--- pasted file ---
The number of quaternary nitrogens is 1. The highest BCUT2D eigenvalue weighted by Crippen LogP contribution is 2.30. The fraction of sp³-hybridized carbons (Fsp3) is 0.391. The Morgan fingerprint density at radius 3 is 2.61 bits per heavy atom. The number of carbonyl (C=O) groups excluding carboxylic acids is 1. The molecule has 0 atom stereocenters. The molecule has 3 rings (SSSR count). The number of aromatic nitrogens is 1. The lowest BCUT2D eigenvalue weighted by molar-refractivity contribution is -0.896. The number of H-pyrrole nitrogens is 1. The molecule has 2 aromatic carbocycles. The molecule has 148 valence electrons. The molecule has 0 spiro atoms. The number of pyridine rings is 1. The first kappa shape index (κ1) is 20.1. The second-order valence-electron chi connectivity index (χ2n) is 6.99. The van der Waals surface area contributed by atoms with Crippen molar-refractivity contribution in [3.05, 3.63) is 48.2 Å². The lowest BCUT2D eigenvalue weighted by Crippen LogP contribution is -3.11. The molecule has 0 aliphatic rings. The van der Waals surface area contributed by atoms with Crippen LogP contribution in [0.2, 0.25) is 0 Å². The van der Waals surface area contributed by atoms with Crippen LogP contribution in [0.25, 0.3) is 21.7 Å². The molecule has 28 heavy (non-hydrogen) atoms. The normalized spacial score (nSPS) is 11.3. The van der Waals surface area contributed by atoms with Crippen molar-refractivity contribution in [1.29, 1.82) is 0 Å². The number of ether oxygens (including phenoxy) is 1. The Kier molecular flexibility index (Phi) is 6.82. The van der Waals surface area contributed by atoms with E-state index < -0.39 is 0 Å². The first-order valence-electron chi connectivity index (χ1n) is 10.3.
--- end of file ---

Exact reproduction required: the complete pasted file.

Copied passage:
The number of quaternary nitrogens is 1. The highest BCUT2D eigenvalue weighted by Crippen LogP contribution is 2.30. The fraction of sp³-hybridized carbons (Fsp3) is 0.391. The Morgan fingerprint density at radius 3 is 2.61 bits per heavy atom. The number of carbonyl (C=O) groups excluding carboxylic acids is 1. The molecule has 0 atom stereocenters. The molecule has 3 rings (SSSR count). The number of aromatic nitrogens is 1. The lowest BCUT2D eigenvalue weighted by molar-refractivity contribution is -0.896. The number of H-pyrrole nitrogens is 1. The molecule has 2 aromatic carbocycles. The molecule has 148 valence electrons. The molecule has 0 spiro atoms. The number of pyridine rings is 1. The first kappa shape index (κ1) is 20.1. The second-order valence-electron chi connectivity index (χ2n) is 6.99. The van der Waals surface area contributed by atoms with Crippen molar-refractivity contribution in [3.05, 3.63) is 48.2 Å². The lowest BCUT2D eigenvalue weighted by Crippen LogP contribution is -3.11. The molecule has 0 aliphatic rings. The van der Waals surface area contributed by atoms with Crippen LogP contribution in [0.2, 0.25) is 0 Å². The van der Waals surface area contributed by atoms with Crippen LogP contribution in [0.25, 0.3) is 21.7 Å². The molecule has 28 heavy (non-hydrogen) atoms. The normalized spacial score (nSPS) is 11.3. The van der Waals surface area contributed by atoms with Crippen molar-refractivity contribution in [1.29, 1.82) is 0 Å². The number of ether oxygens (including phenoxy) is 1. The Kier molecular flexibility index (Phi) is 6.82. The van der Waals surface area contributed by atoms with E-state index < -0.39 is 0 Å². The first-order valence-electron chi connectivity index (χ1n) is 10.3.